Monday, December 8, 2014
Magic in the Mix by Annie Barrows
OK, that and more is what happened in Annie Barrows's first book The Magic Half. Now Molly has lived in the present long enough that she doesn't make too many slip ups about her former life. But suddenly, during some house renovations, the magic comes back, the girl time travel back to 1935 again. But why? Then, they are also sent back to 1918 and Molly meets her real mom as a teen. Molly's mom had died after marrying and having Molly, which is why she was living with mean Aunt Flo in 1935. When Molly realizes that she could possibly change her mother's fate by going back to 1918 again and preventing her from meeting her future dad, she begins to believe maybe she needs to do, even though it would mean giving up Miri and her new, great life with the Gills.
Meanwhile, twins Ray and Robbie are in trouble in history class, and have to participate in a Civil War reenactment to help bring up their grade. Turns out, the boys really like enacting the Civil War, but then they get in trouble (again) for not doing their homework, and they are not allowed to go back to the battlefield until all it's done. So the boys try to sneak out of the house when the parents and youngest twin sisters are out. Suddenly, Miri realizes that her brothers have time traveled back too, but to where? When she and Molly follow them, they discover they are in the midst of the Civil War as it happened in their neighborhood. And Ray and Robbie, dressed in Union uniforms for their reenactment, have just been captured by Confederate soldiers.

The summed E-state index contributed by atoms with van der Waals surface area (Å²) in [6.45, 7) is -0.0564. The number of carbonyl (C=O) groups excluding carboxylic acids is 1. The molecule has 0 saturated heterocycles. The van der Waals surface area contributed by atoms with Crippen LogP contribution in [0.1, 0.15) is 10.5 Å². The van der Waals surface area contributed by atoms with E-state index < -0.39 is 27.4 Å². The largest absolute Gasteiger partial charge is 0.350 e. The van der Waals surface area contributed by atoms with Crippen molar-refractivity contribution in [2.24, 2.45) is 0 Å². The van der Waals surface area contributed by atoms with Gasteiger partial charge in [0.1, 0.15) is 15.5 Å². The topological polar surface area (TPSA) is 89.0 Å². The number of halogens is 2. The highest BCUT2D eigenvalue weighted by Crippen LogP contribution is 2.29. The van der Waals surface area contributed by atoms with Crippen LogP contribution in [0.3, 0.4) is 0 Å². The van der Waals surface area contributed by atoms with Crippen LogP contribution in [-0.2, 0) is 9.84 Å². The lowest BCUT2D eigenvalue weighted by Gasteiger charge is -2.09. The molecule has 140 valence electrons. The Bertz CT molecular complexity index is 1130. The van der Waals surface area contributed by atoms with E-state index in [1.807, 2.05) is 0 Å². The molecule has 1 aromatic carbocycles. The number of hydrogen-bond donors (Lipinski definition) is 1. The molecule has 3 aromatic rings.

Molly and Mire can't help but wonder why all this happened? After all, the magic is supposed to set things right, not make them more complicated.
I really thought Magic in the Mix was a very readable middle grade time travel novel that will probably have lots of appeal to young readers despite or even maybe because of the amount of Civil War history included. The real story, however, revolves around the tough dilemma the girls are facing that would separate them for life, and on solving the mystery of what the magic needed to set right with their help in 1864, 1918 and 1935.
One of the things I liked about Magic in the Mix is the way the girls arrive right where their house is each time they travel back in time. Barrows describes the area through Miri's observations so that the reader get a sense of time as far as how the house, the yard and the people living there change over time. By connecting it all to the Gill family, it really shows how the past is so connected to the present (and presumably the future).
I had never read The Magic Half, so I was afraid that maybe I wouldn't really be able to appreciate this novel completely, but it really is a good stand alone story. The reader is given just the right amount of information they need to understand the history of Molly and Miri and how they became twin sisters.
Twins are always popular in literature for young readers and they seem to be gaining in popularity these days (because there are so many more twins being born nowadays? Perhaps). That special bond they have with each other makes the idea of twins very appealing. Young readers don't have to be a twin, though, to enjoy this fun novel.
This book is recommended for readers age 8+
This book was an EARC received from NetGalley